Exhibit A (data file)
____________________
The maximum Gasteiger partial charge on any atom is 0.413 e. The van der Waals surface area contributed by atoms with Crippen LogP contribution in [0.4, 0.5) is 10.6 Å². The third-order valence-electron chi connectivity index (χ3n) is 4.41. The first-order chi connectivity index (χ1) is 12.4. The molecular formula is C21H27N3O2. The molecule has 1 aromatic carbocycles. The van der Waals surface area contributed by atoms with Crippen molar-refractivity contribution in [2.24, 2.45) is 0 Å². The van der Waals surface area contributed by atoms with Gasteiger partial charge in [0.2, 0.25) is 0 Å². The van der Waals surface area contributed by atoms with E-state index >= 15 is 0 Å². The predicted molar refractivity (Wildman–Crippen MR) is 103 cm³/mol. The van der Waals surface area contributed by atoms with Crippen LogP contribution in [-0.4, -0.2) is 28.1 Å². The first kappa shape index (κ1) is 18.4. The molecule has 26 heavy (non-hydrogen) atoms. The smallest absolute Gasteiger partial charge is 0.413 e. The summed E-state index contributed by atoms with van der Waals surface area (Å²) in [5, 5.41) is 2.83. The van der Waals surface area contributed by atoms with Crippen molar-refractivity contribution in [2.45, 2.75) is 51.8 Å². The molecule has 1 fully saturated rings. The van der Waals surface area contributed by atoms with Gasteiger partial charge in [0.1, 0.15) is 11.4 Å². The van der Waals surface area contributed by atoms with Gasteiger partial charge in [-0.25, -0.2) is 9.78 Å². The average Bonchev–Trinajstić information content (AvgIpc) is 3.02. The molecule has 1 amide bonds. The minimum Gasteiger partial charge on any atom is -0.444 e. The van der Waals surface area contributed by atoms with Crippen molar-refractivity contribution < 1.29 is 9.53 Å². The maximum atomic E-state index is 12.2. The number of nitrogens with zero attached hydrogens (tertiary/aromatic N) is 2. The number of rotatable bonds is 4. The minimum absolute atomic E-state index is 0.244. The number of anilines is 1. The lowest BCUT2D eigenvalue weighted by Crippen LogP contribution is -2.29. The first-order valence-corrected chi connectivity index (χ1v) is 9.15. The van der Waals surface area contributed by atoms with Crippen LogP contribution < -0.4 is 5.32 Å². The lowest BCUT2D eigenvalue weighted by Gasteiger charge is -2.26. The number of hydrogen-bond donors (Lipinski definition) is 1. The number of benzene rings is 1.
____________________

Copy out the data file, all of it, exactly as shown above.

The maximum Gasteiger partial charge on any atom is 0.413 e. The van der Waals surface area contributed by atoms with Crippen LogP contribution in [0.4, 0.5) is 10.6 Å². The third-order valence-electron chi connectivity index (χ3n) is 4.41. The first-order chi connectivity index (χ1) is 12.4. The molecular formula is C21H27N3O2. The molecule has 1 aromatic carbocycles. The van der Waals surface area contributed by atoms with Crippen molar-refractivity contribution in [2.24, 2.45) is 0 Å². The van der Waals surface area contributed by atoms with Gasteiger partial charge in [0.2, 0.25) is 0 Å². The van der Waals surface area contributed by atoms with E-state index >= 15 is 0 Å². The predicted molar refractivity (Wildman–Crippen MR) is 103 cm³/mol. The van der Waals surface area contributed by atoms with Crippen LogP contribution in [-0.4, -0.2) is 28.1 Å². The first kappa shape index (κ1) is 18.4. The molecule has 26 heavy (non-hydrogen) atoms. The smallest absolute Gasteiger partial charge is 0.413 e. The summed E-state index contributed by atoms with van der Waals surface area (Å²) in [5, 5.41) is 2.83. The van der Waals surface area contributed by atoms with Crippen molar-refractivity contribution in [2.45, 2.75) is 51.8 Å². The molecule has 1 fully saturated rings. The van der Waals surface area contributed by atoms with Gasteiger partial charge in [0.1, 0.15) is 11.4 Å². The van der Waals surface area contributed by atoms with Gasteiger partial charge in [-0.25, -0.2) is 9.78 Å². The average Bonchev–Trinajstić information content (AvgIpc) is 3.02. The molecule has 1 amide bonds. The minimum Gasteiger partial charge on any atom is -0.444 e. The van der Waals surface area contributed by atoms with Crippen molar-refractivity contribution < 1.29 is 9.53 Å². The maximum atomic E-state index is 12.2. The number of nitrogens with zero attached hydrogens (tertiary/aromatic N) is 2. The number of rotatable bonds is 4. The minimum absolute atomic E-state index is 0.244. The number of anilines is 1. The lowest BCUT2D eigenvalue weighted by Crippen LogP contribution is -2.29. The first-order valence-corrected chi connectivity index (χ1v) is 9.15. The van der Waals surface area contributed by atoms with Crippen LogP contribution < -0.4 is 5.32 Å². The lowest BCUT2D eigenvalue weighted by Gasteiger charge is -2.26. The number of hydrogen-bond donors (Lipinski definition) is 1. The number of benzene rings is 1.